Leaf burning compromise agreed upon
It's a smoldering compromise for now, but leaf burning will still be allowed this year -- with regulations.
The Baldwin City Council passed on first reading a new ordinance at Monday's meeting that will limit the number of leaf fires per day to 25. It won't take effect until second reading at the next council meeting, but should be in place for leaf burning season, a long-standing tradition for the town known for its many trees ... and corresponding leaves.
Dennis Waymire, a Baldwin City resident since 1994, first brought the issue to the council a year ago. He provided information that showed that burning leaves releases toxins in the air. The safety committee studied the situation for a year and came up with the compromise plan.
"I think this is an issue that has evolved," said Council Member Tony Brown, who chairs the safety committee. "As Dennis said, this is a health hazard. I think this first regulates the number of fires. Next year when Dennis comes back, we could be ready to take the next step."
Although Waymire wasn't completely satisfied with the outcome -- he wanted either a complete ban or limiting burning to just one day a week -- he was glad something happened.
"I appreciate what's been done," said Waymire.
Originally, the new ordinance had a $25 fine for violations. That eventually was amended, leaving it up to the municipal court judge's discretion. Council President Amy Cleavinger pointed to a similar ordinance recently passed in Eudora that carries a $500 fine. She doesn't think a $500 fine should be imposed, but thinks $25 isn't enough.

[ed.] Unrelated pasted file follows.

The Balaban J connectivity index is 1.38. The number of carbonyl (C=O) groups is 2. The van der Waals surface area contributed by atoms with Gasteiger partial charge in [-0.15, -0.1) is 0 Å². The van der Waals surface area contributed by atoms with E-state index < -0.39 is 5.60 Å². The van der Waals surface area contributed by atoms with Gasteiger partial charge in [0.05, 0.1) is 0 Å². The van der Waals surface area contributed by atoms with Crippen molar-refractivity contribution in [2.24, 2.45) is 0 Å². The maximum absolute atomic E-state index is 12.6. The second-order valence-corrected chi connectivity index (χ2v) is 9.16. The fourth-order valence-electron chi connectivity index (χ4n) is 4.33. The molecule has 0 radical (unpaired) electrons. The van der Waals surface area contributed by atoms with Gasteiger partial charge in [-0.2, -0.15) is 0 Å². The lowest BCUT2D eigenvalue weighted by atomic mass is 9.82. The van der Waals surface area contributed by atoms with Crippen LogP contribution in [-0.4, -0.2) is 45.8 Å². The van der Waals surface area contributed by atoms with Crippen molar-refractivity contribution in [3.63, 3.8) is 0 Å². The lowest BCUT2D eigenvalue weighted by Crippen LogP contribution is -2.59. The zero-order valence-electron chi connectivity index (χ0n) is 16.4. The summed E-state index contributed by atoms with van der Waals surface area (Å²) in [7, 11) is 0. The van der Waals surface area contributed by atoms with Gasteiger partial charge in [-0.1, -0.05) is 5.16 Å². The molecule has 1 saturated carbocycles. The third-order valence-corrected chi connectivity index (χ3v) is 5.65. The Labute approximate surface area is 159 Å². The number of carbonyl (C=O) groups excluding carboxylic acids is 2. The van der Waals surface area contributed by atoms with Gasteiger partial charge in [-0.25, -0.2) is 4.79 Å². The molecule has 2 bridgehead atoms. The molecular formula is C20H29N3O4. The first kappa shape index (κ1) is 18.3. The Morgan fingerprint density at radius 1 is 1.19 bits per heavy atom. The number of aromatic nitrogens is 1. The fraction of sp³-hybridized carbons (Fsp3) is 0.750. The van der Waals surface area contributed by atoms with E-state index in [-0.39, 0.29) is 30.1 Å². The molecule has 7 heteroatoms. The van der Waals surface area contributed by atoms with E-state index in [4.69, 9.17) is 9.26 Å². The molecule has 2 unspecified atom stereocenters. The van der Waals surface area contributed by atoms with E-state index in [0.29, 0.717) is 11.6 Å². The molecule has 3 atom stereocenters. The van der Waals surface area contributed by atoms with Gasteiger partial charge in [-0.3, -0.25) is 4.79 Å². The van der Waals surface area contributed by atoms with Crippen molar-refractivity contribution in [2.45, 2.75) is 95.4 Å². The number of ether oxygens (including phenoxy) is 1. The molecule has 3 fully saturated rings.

"I looked at this and an ordinance that Eudora has that has some teeth," said Cleavinger. "If we believe in this, why don't we do something about it? If we're going to be serious about it, let's be serious about it."
That prompted more discussion and compromise.
"You can come back and revisit this, change it, improve it," said Mayor Gary Walbridge.
That prompted Council Member Ted Brecheisen Jr. to jump in. It also caused a spirited exchange between him and Waymire.
"I've had more people talk to me about this that didn't want a leaf burning ban," said Brecheisen.
"That's all hearsay, Junior," said Waymire. "How many people came here and said they want to burn leaves and create carbon dioxide? That's hearsay, Junior."
"There are numerous things we need to look at," said Brecheisen. "I'm like Tony, I think this is a start."
"Don't you think everyone in town wants cleaner air?" said Waymire. "We have a code that's unenforceable."
That's when Brown stepped back in.
"These substances are toxic," said Brown. "We don't know what they do at what levels. What are the costs associated, what are the benefits? At what levels are these at?
"I feel uncomfortable just banning it entirely," he said. "That's why I think this is a good first step."
"With all the information I've given you, I'm done," said Waymire.
"I know there are strong concerns on both sides," said Brown. "It's been walking a fine line."
That's when the discussion moved into the amount of fine again. City Administrator Jeff Dingman said the fine could be left to the judge, depending on the circumstances involved. Council Member Ken Wagner wasn't sure about the amount.
"I agree it's about common sense and good neighbors," said Wagner. "I have a problem with an ordinance that would have a $500 fine. What it comes down to me is if the city could afford alternatives, I'd favor the $500 fine.
"But, what are we going to do with all these leaves?" he said.
City staff and others have suggested alternatives of mulching, composting and bagging. Brown has said one rural resident has offered to take all the leaves she can get.
"I agree with just being good neighbors," said Brown. "If everyone followed that, we wouldn't need speed limits, we wouldn't need laws for paying taxes. I think Dennis makes a good point that everyone isn't neighborly. There are other opportunities like mulching. There are other alternatives. You don't have to do the same thing over and over."
That prompted the vote on the first reading. It passed 4-1 with Cleavinger casting the lone dissenting vote.